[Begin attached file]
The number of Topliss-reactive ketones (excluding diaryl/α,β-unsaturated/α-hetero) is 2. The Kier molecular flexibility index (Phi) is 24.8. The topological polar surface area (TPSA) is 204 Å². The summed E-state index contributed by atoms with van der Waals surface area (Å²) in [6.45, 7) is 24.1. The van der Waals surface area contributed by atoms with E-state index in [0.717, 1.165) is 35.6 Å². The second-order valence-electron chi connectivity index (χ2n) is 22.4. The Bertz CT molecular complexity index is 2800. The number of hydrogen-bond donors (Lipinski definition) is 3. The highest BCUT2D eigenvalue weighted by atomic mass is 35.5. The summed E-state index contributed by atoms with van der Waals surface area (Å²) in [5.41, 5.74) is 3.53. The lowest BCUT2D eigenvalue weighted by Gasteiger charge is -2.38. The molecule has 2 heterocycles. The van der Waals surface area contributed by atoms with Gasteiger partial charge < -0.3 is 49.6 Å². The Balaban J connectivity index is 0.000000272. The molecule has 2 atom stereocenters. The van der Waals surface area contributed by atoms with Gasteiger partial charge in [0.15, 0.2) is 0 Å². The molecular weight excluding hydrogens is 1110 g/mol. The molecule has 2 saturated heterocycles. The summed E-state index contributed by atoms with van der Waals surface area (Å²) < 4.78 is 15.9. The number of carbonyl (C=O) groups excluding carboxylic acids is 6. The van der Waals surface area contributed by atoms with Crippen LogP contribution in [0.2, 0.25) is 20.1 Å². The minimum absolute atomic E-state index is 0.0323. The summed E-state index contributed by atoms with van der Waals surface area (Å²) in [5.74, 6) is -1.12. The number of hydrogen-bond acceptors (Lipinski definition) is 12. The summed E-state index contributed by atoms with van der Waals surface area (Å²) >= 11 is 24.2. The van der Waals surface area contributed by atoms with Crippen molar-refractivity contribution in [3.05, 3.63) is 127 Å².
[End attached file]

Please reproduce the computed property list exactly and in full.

The number of Topliss-reactive ketones (excluding diaryl/α,β-unsaturated/α-hetero) is 2. The Kier molecular flexibility index (Phi) is 24.8. The topological polar surface area (TPSA) is 204 Å². The summed E-state index contributed by atoms with van der Waals surface area (Å²) in [6.45, 7) is 24.1. The van der Waals surface area contributed by atoms with E-state index in [0.717, 1.165) is 35.6 Å². The second-order valence-electron chi connectivity index (χ2n) is 22.4. The Bertz CT molecular complexity index is 2800. The number of hydrogen-bond donors (Lipinski definition) is 3. The highest BCUT2D eigenvalue weighted by atomic mass is 35.5. The summed E-state index contributed by atoms with van der Waals surface area (Å²) in [5.41, 5.74) is 3.53. The lowest BCUT2D eigenvalue weighted by Gasteiger charge is -2.38. The molecule has 2 heterocycles. The van der Waals surface area contributed by atoms with Gasteiger partial charge < -0.3 is 49.6 Å². The Balaban J connectivity index is 0.000000272. The molecule has 2 atom stereocenters. The van der Waals surface area contributed by atoms with Gasteiger partial charge in [0.15, 0.2) is 0 Å². The molecular weight excluding hydrogens is 1110 g/mol. The molecule has 2 saturated heterocycles. The summed E-state index contributed by atoms with van der Waals surface area (Å²) < 4.78 is 15.9. The number of carbonyl (C=O) groups excluding carboxylic acids is 6. The van der Waals surface area contributed by atoms with Crippen LogP contribution in [0.2, 0.25) is 20.1 Å². The minimum absolute atomic E-state index is 0.0323. The summed E-state index contributed by atoms with van der Waals surface area (Å²) in [5.74, 6) is -1.12. The number of hydrogen-bond acceptors (Lipinski definition) is 12. The summed E-state index contributed by atoms with van der Waals surface area (Å²) >= 11 is 24.2. The van der Waals surface area contributed by atoms with Crippen molar-refractivity contribution in [3.05, 3.63) is 127 Å².